Black Sheep: The People Still Defending Shaun King


Family members and childhood friends of Black Lives Matter organiser Shaun King have confirmed to both CNN and Breitbart that King is white and that he has misled people about his race. King has not denied that he is white, and media outlets all over the world have now reported the story.

But a few valiant folk continue to hold out, insisting that King is telling the truth — or, in the case of some hand-wringing millennial outlets, that the concept of race is a “social construct” and it’s therefore impossible to accuse King of lying about his ethnicity, whatever his parents look like.

As the rest of the world starts to analyse why Shaun King behaved as he did, and what that says about America today, these publications and people are becoming increasingly isolated by insisting that King is innocent or that it doesn’t matter anyway.

An “explainer website” from the parent company of The Verge and Polygon, Vox was supposed to provide an encyclopaedic guide to the news. But the site has metastasised into an error-strewn far-left pseudoacademic blogging network that cooks up bizarre justifications for any liberal caught out by inconvenient facts. About King, Vox had this to say:

A person’s race isn’t derived by biology; it is instead set by society and a person’s own identity. As Jenée Desmond-Harris previously explained for Vox, Americans embraced the concept of race to justify treating some people better than others. And since race is arbitrary, different people can genuinely disagree over who counts as white, black, brown, or any other racial identity.

The case of Rachel Dolezal, the former president of the Spokane, Washington, NAACP chapter, captured this issue. Both of Dolezal’s parents were white, but she self-identified as black. And people around her believed she was black or biracial — until her parents told reporters that Dolezal was white, leading to a media frenzy.

Dolezal accomplished this supposed fraud by changing her hair to a curly afro, and baring what appeared to be a fake tan. That this is all Dolezal had to do to get people around her to believe she’s multiracial speaks to how flimsy perceptions of race can be — a hairstyle and tan are all it takes to convince most people.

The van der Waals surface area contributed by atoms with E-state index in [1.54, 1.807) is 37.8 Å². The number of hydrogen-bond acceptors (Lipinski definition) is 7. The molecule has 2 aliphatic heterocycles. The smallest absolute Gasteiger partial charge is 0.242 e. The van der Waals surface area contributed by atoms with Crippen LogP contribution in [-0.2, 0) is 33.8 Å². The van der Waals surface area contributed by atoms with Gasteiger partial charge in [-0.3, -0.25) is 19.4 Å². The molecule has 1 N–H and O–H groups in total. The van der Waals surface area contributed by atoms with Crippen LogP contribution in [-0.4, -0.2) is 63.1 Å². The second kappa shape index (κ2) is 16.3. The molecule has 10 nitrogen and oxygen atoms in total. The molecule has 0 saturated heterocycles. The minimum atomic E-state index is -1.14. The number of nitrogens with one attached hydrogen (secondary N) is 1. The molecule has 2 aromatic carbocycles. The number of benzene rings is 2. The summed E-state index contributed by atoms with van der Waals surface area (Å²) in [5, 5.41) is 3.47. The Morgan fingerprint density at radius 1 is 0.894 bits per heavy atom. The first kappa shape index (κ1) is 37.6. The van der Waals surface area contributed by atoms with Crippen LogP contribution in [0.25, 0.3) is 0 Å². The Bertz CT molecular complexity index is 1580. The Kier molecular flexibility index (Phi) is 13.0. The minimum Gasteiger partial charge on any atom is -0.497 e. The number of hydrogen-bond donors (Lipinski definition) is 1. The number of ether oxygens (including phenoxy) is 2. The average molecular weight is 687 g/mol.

BuzzFeed did a passable job of reporting on the race scandal but goofed up reporting King’s now soundly debunked account of his “hate crime” experience as though it were fact. Fair play to them, though, for acknowledging the following:

Despite tweeting more than 30 times about the allegations, King never directly addressed the charge that his father is a white man.

Never knowingly well-adjusted, screechy, and bonkers white liberal organ Salon has, of course, sided firmly with King, calling our reporting a “smear campaign.” (The website had previously warned about this reporter’s mysterious “dark opportunism” — once again, in place of proving facts or reasoning.)

Blogger Veronica Wells insists that this is really all about The White Man:

We talk about Black Lives mattering and having value. But when it’s our word against a White man’s we discover we’re still less credible, inferior.  It’s devastating when people, particularly Black people, are so ready and willing to believe something just because a White man said it.

Perhaps it’s unfair to single out individual and no doubt well-meaning reporters, but this guy is a science editor, throwing around accusations of “racism” in ever-more hysterical tweets like they were cars on an Oprah special.

Follow Milo Yiannopoulos (@Nero) on Twitter and Facebook. He’s a hoot! Android users can download Milo Alert! to be notified about new articles when they are published.


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